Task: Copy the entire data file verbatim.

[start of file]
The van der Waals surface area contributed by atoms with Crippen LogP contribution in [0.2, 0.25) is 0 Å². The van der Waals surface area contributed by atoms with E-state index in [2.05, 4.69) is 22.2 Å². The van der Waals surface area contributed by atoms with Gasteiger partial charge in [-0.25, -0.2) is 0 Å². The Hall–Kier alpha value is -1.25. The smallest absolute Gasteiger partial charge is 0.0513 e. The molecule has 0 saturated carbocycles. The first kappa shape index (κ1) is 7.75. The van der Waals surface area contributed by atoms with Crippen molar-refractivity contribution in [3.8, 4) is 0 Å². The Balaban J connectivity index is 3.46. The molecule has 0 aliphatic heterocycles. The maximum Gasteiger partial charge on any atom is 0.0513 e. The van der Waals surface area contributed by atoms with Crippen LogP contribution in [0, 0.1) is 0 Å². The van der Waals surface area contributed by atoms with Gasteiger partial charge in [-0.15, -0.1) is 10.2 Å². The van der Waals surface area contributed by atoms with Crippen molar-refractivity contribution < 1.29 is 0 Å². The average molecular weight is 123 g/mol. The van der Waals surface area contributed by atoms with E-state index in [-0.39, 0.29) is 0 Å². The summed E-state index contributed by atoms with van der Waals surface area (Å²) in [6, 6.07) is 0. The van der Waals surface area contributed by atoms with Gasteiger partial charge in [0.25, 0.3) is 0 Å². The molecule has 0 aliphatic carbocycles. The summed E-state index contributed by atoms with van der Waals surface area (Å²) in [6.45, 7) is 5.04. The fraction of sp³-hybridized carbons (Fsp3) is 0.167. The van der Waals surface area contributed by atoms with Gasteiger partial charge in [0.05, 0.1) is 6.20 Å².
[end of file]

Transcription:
The van der Waals surface area contributed by atoms with Crippen LogP contribution in [0.2, 0.25) is 0 Å². The van der Waals surface area contributed by atoms with E-state index in [2.05, 4.69) is 22.2 Å². The van der Waals surface area contributed by atoms with Gasteiger partial charge in [-0.25, -0.2) is 0 Å². The Hall–Kier alpha value is -1.25. The smallest absolute Gasteiger partial charge is 0.0513 e. The molecule has 0 saturated carbocycles. The first kappa shape index (κ1) is 7.75. The van der Waals surface area contributed by atoms with Crippen molar-refractivity contribution in [3.8, 4) is 0 Å². The Balaban J connectivity index is 3.46. The molecule has 0 aliphatic heterocycles. The maximum Gasteiger partial charge on any atom is 0.0513 e. The van der Waals surface area contributed by atoms with Crippen LogP contribution in [0, 0.1) is 0 Å². The van der Waals surface area contributed by atoms with Gasteiger partial charge in [-0.15, -0.1) is 10.2 Å². The van der Waals surface area contributed by atoms with Crippen molar-refractivity contribution < 1.29 is 0 Å². The average molecular weight is 123 g/mol. The van der Waals surface area contributed by atoms with E-state index in [-0.39, 0.29) is 0 Å². The summed E-state index contributed by atoms with van der Waals surface area (Å²) in [6, 6.07) is 0. The van der Waals surface area contributed by atoms with Gasteiger partial charge in [0.25, 0.3) is 0 Å². The molecule has 0 aliphatic carbocycles. The summed E-state index contributed by atoms with van der Waals surface area (Å²) in [6.45, 7) is 5.04. The fraction of sp³-hybridized carbons (Fsp3) is 0.167. The van der Waals surface area contributed by atoms with Gasteiger partial charge in [0.05, 0.1) is 6.20 Å².